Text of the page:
The week after Katie's death, two memorial services were held in Bucharest: a small, private ceremony at her office, and a large public service at a basilica. Working with the Romanian Orthodox Church and the US Embassy, the International Orthodox Christian Charities (IOCC--Katie's employer in Romania) coordinated two beautiful ceremonies that allowed her colleagues, friends, and family in Romania to celebrate her life and to grieve our loss. My brother, Jeff, and my sister, Jean, who both flew out to be with me in Bucharest that week, attended these services with me.
The private ceremony at Katie's office, held on Wednesday, June 27th, involved the IOCC Romania staff, and a priest sent by the Patriarch of the Romanian Orthodox Church. Using her desk as a memorial space for the service, prayers were sung in Romanian, incense was lit, flowers were placed, and blessed wine and bread were shared. The desk itself was (and is) particularly meaningful for me. Since receiving news of Katie's death, the IOCC Romania staff had decorated her desk with flowers, placed a large framed photograph, and lit candles in her memory for the three days preceding the ceremony. Cosmin, Katie's colleague and a student of Romanian Orthodoxy, sang the prayers in harmony with the priest. When the servicewas complete, we told stories and paid tribute, together, informally.
The public service, at a local basilica near the area where Katie and I lived during the summer of 2006, was held on Thursday, June 28th. While it followed much of the same program from the private ceremony, the scope of the service was larger. Five seminary students sang classical hymns, while three priests led prayers, lit incense, blessed wine and bread, and made a short speech about Katie's life and work in Romania, which included a statement from the Patriarch. Cosmin stood by Jeff, Jean, and I, and translated the speech, so that we could understand the thoughtful things that were being said. When the service was complete, attendees came forward to place flowers at an altar decorated with a photograph of Katie, flowers, incense, and candles (much like the desk, see below). Along the side of the church, attendees wrote memories, prayers, and messages for Katie's family in a black book. Outside of the church, wreaths of flowers arranged by attendees, IOCC, Katie's family, friends, the Patriarchate, and the Embassy were placed as a memorial. Wine and bread (this time both a plain baked bread and a very sweet pastry) were shared. Representatives from the US Embassy, Romanian Orthodox Church, organizations who worked with Katie including JSI and USAID, Georges Cosbuc high school, and friends filled the basilica, which made for an intimate and affecting experience.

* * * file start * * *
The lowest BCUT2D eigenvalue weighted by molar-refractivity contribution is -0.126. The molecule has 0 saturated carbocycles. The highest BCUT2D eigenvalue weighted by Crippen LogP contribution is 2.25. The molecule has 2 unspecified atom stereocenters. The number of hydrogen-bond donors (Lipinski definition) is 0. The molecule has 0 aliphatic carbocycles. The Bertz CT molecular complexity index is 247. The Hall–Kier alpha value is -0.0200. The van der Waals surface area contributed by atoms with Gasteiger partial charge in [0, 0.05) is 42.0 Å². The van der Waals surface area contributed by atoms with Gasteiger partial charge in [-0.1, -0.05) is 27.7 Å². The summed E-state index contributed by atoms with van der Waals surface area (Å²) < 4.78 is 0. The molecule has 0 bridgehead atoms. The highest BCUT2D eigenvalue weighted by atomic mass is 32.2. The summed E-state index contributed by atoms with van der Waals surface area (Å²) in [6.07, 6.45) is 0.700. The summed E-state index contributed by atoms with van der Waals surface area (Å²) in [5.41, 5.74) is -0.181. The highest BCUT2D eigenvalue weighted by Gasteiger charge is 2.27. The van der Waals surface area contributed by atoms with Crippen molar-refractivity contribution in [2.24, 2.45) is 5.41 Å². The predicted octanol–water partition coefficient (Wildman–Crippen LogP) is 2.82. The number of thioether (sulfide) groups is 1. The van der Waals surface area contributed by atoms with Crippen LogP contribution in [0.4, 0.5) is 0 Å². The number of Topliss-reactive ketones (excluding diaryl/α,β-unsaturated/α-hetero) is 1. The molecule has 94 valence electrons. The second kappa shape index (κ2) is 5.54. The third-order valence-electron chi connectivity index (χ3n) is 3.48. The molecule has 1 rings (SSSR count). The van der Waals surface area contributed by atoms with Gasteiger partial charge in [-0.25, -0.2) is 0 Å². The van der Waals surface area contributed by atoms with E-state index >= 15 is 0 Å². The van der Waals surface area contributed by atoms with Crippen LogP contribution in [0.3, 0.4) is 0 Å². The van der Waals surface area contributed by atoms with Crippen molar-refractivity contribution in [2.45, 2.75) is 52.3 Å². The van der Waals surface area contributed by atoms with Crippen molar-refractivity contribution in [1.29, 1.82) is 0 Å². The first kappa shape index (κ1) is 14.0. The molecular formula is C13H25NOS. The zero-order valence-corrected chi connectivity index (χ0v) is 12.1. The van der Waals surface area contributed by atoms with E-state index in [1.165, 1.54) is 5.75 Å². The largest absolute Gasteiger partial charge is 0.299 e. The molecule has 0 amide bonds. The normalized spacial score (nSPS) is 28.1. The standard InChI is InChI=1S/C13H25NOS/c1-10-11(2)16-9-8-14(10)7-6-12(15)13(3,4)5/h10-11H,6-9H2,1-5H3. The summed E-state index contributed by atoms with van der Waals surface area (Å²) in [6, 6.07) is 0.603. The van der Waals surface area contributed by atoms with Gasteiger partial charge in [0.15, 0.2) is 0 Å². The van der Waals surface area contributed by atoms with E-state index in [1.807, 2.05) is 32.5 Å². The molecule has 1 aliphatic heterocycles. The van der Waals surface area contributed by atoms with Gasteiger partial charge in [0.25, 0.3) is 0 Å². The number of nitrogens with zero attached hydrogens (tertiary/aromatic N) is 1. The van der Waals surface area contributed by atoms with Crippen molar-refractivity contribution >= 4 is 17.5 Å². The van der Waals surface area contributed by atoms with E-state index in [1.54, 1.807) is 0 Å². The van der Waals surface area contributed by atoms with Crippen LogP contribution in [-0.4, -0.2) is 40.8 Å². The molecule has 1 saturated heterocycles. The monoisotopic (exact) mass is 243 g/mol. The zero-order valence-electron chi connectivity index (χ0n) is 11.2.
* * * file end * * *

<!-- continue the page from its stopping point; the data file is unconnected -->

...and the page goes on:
In the middle of July 2007, IOCC held its formal media event in Bucharest to recognize the achievements of its HIV/AIDS and Family Violence initiative in Romania. This was the project that Katie directed. At the event, a chair was left empty on the stage in honor of Katie's absence, and several people spoke positively of Katie's work on the project, including Patriarch Teoctist, Ambassador Taubman, and Mark.
I remain impressed by and grateful to IOCC and its Romania office for the good work that they did in making these two ceremonies happen, and for being so helpful in general during my last week in Romania. In particular, Mark Ohanian (regional director) acted with great consideration and speed to access the best resources for Katie and her family, while also acting immediately to help me get from Busteni to Bucharest (to his apartment, where I stayed that first night). Additionally, Cornelia Fote (office manager) and Cosmin Grigorescu (program coordinator) were a great help. To see executive staff from IOCC at the services for Katie in Antioch, IL, where Archbishop Nicolae of the Romanian Orthodox Church spoke so eloquently of Katie and her life and work, was and is a comfort to me.
Here are some photos of what I described above. Jean took them (thanks, Jean!), though I scanned them, so the quality may not be the best:
priests celebrating public service
sharing bread at the end of the public service
interior of basilica, public service
interior of basilica, public service